Report: Prominent Muslim-Americans being watched
An online magazine reported Wednesday that the National Security Agency and the FBI covertly scanned the emails of five prominent Muslim-Americans under the US government's secret surveillance programme aimed at foreign terrorists and other national security threats.
The report in The Intercept, a venture by journalist Glenn Greenwald, said the targets included an attorney, a Republican political operative, a university professor and two civil-rights activists. The Intercept said all five denied any involvement in terrorism or espionage and had not been accused of any crimes. The magazine questioned whether the government obtained legal permission for its surveillance.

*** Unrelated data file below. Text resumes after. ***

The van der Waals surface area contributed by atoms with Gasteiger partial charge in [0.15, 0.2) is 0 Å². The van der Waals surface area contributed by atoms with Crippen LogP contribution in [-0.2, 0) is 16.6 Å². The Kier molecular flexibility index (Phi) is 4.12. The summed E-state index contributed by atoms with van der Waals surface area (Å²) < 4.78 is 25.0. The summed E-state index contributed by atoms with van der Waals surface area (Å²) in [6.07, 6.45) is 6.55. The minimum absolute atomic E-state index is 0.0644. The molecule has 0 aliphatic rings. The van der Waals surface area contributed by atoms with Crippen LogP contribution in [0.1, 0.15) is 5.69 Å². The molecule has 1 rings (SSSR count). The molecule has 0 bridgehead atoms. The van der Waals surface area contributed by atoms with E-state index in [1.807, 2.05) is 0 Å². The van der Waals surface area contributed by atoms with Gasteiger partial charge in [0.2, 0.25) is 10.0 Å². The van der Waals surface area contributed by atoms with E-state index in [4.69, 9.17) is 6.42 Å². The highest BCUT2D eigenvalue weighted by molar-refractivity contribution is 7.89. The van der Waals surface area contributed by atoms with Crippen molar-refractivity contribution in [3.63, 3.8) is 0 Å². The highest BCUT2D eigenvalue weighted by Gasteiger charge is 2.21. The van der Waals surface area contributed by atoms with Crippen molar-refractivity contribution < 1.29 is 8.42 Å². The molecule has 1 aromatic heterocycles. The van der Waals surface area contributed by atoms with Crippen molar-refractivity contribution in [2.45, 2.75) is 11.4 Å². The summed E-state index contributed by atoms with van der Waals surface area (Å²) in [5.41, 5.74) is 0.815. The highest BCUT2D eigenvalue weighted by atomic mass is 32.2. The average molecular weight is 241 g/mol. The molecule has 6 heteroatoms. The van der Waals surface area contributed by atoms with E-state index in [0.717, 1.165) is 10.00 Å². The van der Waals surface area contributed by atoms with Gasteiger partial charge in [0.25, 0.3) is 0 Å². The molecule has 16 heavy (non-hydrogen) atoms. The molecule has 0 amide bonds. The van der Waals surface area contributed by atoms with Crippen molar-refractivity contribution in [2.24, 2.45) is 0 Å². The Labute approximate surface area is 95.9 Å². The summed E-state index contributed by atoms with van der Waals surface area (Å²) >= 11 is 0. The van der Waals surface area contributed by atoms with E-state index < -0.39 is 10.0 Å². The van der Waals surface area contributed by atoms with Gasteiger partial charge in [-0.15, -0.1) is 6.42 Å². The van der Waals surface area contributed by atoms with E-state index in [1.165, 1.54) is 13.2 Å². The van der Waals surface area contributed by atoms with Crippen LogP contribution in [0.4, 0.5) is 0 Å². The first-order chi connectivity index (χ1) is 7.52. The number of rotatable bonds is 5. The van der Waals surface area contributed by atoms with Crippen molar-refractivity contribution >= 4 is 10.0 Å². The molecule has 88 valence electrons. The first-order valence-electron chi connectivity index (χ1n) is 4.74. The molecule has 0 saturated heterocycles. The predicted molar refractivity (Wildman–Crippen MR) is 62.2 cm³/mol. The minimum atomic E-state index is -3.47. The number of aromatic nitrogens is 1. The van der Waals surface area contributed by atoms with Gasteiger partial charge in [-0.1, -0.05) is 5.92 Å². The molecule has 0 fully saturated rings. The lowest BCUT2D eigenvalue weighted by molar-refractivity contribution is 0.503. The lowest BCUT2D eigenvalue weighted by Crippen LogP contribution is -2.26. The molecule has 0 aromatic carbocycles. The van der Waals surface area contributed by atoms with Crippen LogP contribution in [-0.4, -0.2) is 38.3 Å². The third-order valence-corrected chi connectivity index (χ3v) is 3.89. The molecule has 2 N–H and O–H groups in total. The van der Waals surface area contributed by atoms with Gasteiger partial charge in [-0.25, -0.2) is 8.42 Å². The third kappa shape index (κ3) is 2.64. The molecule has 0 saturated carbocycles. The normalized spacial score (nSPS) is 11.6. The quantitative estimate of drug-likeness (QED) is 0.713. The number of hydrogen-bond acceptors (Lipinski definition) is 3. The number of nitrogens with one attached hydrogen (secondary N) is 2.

The Intercept account said that a three-month investigation using classified documents obtained from former NSA contract systems analyst Edward Snowden showed that "the system for authorising NSA surveillance affords the government wide latitude in spying on US citizens." The article also said that some government training materials included a slur against Muslims.
NSA and Justice Department officials denied Wednesday that American activists are targeted for criticising the government. While not discussing the individual cases, officials said Americans are only targeted for email surveillance if there is probable cause.